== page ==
Some comics I’ve been reading lately…. Gogo Monster & The Bun Field
by Tim Bollinger
In a 2006 interview, Canadian comic writer Chester Brown – one of the greats – observed: “When I read a comic, I find myself drawn to scenes that have no words. I have a theory, I don’t know if it’s true or not, but I think those sorts of scenes draw a reader into a story. So I try to include at least a few scenes like that in every book I do.”
Wordless pictures slow the pace of a comic story down and yet speed it up at the same time. Though they may be swiftly read, the content can take a lot longer to process than simple word balloons. Stand alone images can give the effect of time standing still as the reader is forced to pause and observe details that one might otherwise overlook.
A few comics I’ve read lately have taken a few reads just for me to be able to take in all the information needed to finally flick through them with anything like the speed and fluency they require.
by Taiyo Matsumoto
(Viz Media 2009)
Japanese comic language is very sophisticated, and this book is a real treat. It creates a visual geography from the motifs of an apparently ordinary urban environment – school buildings, weather, animals, passing aeroplanes and the changing seasons – to create a mundane, yet magical child’s-eye view of life in a Japanese grade school.
Each element recurs with repetitive familiarity, yet subtle evolutions of mood and context change and expand their meaning as the story progresses. There’s a tension throughout. The focus of the principal characters is upon a world which often only they and the reader can see – ‘monsters’ hidden in the dark recesses of these beautifully rendered scenes of otherwise ordinary daily school life.
There are some great characters, including a boy with a box on his head who views the world through a small cut-out hole – and the main character, Yuki, whose bizarre and disturbing fantasies drive the relationships in the story.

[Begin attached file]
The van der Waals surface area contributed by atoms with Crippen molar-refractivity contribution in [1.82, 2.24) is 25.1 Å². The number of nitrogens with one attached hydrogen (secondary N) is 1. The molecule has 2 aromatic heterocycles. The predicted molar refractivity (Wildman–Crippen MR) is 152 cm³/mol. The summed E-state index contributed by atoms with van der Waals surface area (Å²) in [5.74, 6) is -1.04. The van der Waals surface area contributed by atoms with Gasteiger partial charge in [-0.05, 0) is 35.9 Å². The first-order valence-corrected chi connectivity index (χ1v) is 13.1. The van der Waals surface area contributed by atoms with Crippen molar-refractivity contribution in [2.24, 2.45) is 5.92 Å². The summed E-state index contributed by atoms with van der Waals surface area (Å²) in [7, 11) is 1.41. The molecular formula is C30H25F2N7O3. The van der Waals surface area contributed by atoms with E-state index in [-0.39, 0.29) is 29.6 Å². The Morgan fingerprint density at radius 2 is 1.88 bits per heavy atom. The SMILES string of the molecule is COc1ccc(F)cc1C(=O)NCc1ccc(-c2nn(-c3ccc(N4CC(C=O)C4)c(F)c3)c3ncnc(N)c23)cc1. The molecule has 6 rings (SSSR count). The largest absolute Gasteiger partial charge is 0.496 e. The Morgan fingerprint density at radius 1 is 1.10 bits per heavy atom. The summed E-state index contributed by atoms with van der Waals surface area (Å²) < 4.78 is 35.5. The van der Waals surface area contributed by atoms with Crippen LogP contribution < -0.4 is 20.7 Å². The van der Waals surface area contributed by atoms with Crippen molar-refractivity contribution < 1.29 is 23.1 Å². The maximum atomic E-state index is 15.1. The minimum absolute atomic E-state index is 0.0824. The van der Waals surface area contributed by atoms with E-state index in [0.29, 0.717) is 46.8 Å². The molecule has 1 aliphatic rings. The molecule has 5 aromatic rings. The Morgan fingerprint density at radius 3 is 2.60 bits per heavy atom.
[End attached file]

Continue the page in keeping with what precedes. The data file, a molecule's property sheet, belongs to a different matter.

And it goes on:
Children’s language and behaviour is depicted believably, often through expressionist rather than the photo-realistic drawing techniques that Matsumoto’s strong linework also often employs.
The artist draws on a lot of European influence in his work, yet there remains something distinctly Japanese in both subject and delivery. There’s a whole genre of Japanese high school ‘horror’ manga that ‘Gogo Monster’ alludes to, but in the end takes the reader somewhere entirely different.
It’s also a very beautiful book, right down to the cover and end pages.
Matsumoto is responsible for a number of other great and influential manga works, among them ‘No. 5’ (as yet untranslated) and ‘Tekkon Kinkreet’ (also known as ‘Black and White’). Each has its own distinctive drawing style, cartoon logic, and unique narrative approach. See http://comics212.net/2008/07/08/interview-taiyo-matsumoto-1995/ for a bibliography and interview. And see what Same Hat! Blog had to say about the Japanese edition of ‘Gogo Monster’ http://samehat.blogspot.com/2008/09/taiyo-matsumotos-gogo-monster.html
***** # # # *****
The Bun Field
by Amanda Vahamaki
Drawn & Quarterly 2009
Drawn & Quarterly Showcase 5 (2008)
Another artist whose visual language I’ve been enjoying lately is Finnish comic writer Amanda Vahamaki. Vahamaki’s organic pastel drawings tell stories that, like those of Matsumoto, embellish scenes of apparently mundane everyday life with hyper-real or dream-like elements. Her stories project ideas and events in ways that only comic books can, and her distinctive drawing style is reminiscent of British writer Raymond Briggs, with elements of Joe Chiapetta and Timothy Kidd thrown in. I love it!
Here’s a link to Vahamaki’s biography, reviews and an excerpt from 2009’s ‘The Bun Field’(http://www.drawnandquarterly.com/artStudio.php?artist=a4676ee9a6cf64) and below are some samples from her featured story in 2008’s ‘Drawn & Quarterly Showcase 5’.